The man behind the Barcelona attacks was on the police radar for years. How did they let it happen?
By Zach Campell and cross-posted from The Intercept
Nobody wants to talk about Abdelbaki Es Satty. When pressed, those who knew him call him “evil” and “savage” and a disgrace to the communities he’s lived in. Some of his neighbors are just surprised that the imam next door was capable of masterminding an attack. But most of his acquaintances from recent years didn’t know his past: that he’d been investigated and had his phone tapped in one of the largest international terrorism cases in Spanish history; that he had two smuggling convictions and had spent four years in prison. Despite all that, he was able to live under the radar while he organized the most deadly terrorist attack in Spain since the 2004 Madrid train bombings.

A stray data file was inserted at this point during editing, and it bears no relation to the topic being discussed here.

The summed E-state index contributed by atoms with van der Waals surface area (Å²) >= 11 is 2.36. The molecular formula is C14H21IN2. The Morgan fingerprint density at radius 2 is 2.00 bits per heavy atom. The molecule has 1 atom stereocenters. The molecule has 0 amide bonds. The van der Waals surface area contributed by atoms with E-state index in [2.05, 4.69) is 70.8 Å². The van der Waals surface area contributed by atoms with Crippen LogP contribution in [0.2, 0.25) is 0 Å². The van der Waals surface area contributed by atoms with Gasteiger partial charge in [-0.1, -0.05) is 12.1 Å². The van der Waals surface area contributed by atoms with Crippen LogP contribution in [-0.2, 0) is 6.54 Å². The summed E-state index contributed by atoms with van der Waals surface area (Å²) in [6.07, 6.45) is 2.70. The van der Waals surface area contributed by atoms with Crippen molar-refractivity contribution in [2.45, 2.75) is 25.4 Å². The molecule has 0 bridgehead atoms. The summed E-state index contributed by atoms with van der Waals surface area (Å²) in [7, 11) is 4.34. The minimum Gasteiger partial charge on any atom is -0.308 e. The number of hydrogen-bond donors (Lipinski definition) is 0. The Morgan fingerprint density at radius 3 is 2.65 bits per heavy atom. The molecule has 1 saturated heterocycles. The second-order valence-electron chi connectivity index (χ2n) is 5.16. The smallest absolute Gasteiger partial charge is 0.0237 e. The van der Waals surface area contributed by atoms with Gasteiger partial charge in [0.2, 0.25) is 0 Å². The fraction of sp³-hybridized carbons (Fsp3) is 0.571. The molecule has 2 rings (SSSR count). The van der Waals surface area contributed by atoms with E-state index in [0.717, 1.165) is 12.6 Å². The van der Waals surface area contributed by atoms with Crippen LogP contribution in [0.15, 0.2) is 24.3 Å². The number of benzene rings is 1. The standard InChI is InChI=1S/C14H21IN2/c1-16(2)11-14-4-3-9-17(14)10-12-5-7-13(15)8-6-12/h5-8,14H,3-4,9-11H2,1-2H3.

The Spanish government especially does not want to talk about Es Satty. The investigation into his case is sealed by a judge. Spanish police won’t offer much comment on the case, nor will police for the region of Catalonia, of which Barcelona is the capital. The director of Spain’s intelligence agency — referred to as the CNI, for its initials in Spanish — has given one closed-door briefing on Es Satty in the Spanish Parliament, and did so only after politicians began calling for a public investigation.
And so, over a year after the attack, the public has been provided few answers as to how Es Satty was able to convince a group of young men to kill and injure innocent people on a mass scale — and how he evaded police attention while doing so…